So back when we were designing the questionnaire, I'd wanted us to ask how editors would rate the performance of the Wikimedia Foundation, and I wanted to have some context for the answer. So, we asked an identical question ("on a scale of 1 to 10, how would you rate the performance of X") for four different groups: "your own performance," "Wikimedia volunteers overall," "the Wikimedia Foundation" and "chapters."  (We offered a Don't Know option, which didn't count
    towards the results.)

    Here’s the average weighted response for each:
    • "your own performance" 6.24
    • Volunteers overall 7.14
    • Wikimedia Foundation 7.32
    • Chapters 4.33
    You’re asking me, Gerard, why the appreciation for the Wikimedia Foundation is greater than for the chapters. The first and most obvious answer would be that there’s a methodological/data problem, and that’s definitely possible.

    But you implied that the answer might lie in chapter’s relative youth, and I think there’s truth to that. The chapters' value will become more obvious over time, as they are better understood (and better understand themselves). It's also true that chapters’ work is inherently fairly experimental --- that has no bearing on the actual value of the work, but experimental work by definition doesn’t get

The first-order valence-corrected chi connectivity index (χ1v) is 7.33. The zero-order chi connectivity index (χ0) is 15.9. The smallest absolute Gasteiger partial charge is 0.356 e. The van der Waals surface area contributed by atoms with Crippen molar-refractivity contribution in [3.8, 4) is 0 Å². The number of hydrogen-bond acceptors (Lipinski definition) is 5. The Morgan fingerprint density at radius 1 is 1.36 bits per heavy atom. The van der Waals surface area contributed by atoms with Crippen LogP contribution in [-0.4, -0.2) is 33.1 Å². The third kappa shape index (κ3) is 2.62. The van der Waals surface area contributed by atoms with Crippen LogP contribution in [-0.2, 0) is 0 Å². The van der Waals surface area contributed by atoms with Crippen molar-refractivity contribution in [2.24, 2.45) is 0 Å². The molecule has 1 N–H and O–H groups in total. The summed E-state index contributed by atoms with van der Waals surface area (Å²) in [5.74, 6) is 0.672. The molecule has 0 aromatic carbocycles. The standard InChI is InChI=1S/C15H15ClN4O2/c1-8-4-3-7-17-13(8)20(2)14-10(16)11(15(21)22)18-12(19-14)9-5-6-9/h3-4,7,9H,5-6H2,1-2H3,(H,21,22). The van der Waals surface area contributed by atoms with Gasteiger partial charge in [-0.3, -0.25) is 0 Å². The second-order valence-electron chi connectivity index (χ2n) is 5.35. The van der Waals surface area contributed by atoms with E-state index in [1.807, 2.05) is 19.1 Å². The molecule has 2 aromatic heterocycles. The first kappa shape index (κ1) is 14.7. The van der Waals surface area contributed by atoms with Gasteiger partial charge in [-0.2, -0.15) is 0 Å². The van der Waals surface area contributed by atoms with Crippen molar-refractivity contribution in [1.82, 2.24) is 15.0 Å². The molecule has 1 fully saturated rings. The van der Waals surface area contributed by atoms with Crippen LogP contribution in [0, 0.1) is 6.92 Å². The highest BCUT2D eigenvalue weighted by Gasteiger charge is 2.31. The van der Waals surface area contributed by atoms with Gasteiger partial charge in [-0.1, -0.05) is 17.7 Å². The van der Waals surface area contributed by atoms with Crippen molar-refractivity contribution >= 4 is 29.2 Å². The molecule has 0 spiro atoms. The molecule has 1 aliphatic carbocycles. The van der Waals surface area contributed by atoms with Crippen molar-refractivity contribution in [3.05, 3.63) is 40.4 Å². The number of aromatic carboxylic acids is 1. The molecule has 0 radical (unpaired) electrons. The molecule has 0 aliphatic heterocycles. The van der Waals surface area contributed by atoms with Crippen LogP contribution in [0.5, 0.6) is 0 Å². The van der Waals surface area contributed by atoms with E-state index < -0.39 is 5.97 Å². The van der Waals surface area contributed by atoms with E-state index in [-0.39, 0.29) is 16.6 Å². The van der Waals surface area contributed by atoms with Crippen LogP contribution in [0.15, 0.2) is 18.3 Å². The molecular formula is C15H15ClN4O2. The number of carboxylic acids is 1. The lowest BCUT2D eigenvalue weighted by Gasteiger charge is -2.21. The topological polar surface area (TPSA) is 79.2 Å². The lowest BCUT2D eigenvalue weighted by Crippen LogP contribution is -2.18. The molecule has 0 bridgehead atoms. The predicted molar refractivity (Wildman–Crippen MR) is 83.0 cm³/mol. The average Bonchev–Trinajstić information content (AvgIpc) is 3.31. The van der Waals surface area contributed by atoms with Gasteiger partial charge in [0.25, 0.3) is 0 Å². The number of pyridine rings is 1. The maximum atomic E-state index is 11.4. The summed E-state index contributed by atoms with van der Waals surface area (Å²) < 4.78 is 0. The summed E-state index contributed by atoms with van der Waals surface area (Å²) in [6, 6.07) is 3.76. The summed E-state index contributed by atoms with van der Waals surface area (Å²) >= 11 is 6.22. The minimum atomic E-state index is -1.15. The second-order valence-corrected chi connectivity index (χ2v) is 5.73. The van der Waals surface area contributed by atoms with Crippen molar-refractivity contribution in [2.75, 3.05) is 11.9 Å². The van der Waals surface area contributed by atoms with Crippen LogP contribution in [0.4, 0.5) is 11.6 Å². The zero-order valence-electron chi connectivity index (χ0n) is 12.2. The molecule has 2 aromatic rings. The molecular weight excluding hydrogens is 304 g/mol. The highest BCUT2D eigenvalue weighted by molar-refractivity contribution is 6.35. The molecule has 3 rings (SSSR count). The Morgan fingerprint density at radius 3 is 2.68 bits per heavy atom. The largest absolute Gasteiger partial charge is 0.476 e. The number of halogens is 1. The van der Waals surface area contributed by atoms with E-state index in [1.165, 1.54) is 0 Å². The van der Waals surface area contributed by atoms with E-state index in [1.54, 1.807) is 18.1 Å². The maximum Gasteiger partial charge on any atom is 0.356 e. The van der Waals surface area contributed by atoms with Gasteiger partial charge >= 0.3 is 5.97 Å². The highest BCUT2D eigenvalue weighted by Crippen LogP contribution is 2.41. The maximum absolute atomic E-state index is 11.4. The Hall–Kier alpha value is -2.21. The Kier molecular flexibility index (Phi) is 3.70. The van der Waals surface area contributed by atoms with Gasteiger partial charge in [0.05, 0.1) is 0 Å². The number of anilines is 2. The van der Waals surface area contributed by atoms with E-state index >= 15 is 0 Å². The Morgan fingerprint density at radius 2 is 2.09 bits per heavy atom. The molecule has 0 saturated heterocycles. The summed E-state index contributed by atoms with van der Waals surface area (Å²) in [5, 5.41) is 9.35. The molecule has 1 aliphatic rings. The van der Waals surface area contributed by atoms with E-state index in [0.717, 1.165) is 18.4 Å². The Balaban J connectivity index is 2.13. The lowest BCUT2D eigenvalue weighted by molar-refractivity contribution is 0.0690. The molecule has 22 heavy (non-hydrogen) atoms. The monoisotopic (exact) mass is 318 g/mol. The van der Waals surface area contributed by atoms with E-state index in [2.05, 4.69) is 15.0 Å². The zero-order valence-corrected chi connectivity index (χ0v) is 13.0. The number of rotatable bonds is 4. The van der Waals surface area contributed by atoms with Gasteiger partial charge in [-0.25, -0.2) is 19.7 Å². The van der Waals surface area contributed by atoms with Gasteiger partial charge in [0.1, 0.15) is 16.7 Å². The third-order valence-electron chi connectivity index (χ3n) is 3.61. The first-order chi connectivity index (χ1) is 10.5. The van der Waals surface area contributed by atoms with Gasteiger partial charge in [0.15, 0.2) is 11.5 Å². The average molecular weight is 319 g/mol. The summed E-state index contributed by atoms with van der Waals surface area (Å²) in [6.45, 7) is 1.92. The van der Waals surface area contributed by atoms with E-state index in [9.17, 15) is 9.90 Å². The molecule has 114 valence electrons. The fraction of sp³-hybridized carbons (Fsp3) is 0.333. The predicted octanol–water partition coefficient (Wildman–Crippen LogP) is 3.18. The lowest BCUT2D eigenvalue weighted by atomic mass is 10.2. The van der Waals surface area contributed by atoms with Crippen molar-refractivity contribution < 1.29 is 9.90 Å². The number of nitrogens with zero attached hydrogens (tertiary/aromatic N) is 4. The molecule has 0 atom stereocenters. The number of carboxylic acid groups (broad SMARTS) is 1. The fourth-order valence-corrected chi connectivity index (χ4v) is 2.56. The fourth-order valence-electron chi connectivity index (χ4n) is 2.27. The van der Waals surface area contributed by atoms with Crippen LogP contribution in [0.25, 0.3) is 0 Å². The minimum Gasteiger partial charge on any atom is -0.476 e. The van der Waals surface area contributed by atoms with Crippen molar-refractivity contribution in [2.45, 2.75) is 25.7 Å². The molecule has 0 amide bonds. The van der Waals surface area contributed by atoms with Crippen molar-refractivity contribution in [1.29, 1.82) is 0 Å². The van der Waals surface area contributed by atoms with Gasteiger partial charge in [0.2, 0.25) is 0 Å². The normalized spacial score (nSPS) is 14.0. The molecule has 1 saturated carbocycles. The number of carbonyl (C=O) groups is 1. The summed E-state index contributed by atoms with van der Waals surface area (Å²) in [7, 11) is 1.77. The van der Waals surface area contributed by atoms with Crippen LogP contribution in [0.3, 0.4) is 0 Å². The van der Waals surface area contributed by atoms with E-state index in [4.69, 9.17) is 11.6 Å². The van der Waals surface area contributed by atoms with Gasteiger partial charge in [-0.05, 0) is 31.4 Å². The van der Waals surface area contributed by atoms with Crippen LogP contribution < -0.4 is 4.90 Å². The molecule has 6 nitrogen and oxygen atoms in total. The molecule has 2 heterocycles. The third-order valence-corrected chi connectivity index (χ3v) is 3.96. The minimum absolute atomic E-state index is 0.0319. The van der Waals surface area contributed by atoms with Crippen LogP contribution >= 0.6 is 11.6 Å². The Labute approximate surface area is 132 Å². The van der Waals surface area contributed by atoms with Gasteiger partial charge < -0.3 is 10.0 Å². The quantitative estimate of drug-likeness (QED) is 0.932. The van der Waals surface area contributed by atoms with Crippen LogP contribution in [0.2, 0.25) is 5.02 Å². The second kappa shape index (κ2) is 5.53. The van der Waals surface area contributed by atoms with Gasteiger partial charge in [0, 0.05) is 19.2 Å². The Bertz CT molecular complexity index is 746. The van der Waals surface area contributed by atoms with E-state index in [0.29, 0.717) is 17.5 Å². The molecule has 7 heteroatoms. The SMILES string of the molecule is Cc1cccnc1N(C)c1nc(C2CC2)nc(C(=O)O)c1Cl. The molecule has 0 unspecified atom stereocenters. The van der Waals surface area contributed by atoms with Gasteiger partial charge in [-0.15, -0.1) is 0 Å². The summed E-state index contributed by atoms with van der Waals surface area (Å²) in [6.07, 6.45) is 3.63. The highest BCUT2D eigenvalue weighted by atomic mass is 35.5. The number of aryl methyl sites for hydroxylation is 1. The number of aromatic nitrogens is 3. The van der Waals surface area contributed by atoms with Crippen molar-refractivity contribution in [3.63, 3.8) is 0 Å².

predictably get good results, and it‘s not always obvious what value is being achieved. So that could be a factor too.

    I also think it’s worth pointing out that if the Wikimedia Foundation disappeared unexpectedly tomorrow, the projects would have a huge problem, because the Wikimedia Foundation pays the bandwidth bill, it buys and installs the servers, defends against legal threats, and so forth. As long as it’s doing that, the Wikimedia Foundation is probably going to get X minimum level of appreciation from the community.

    So upshot: it’s inherently harder for the chapters, because the chapters aren’t essential to the immediate continued operations of the projects in that same way. Public outreach, editor recruitment, content partnerships, etc. -- all of that is IMO extremely valuable: it just doesn’t have the ‘duh, obvious’ factor that
    bandwidth-and-servers do.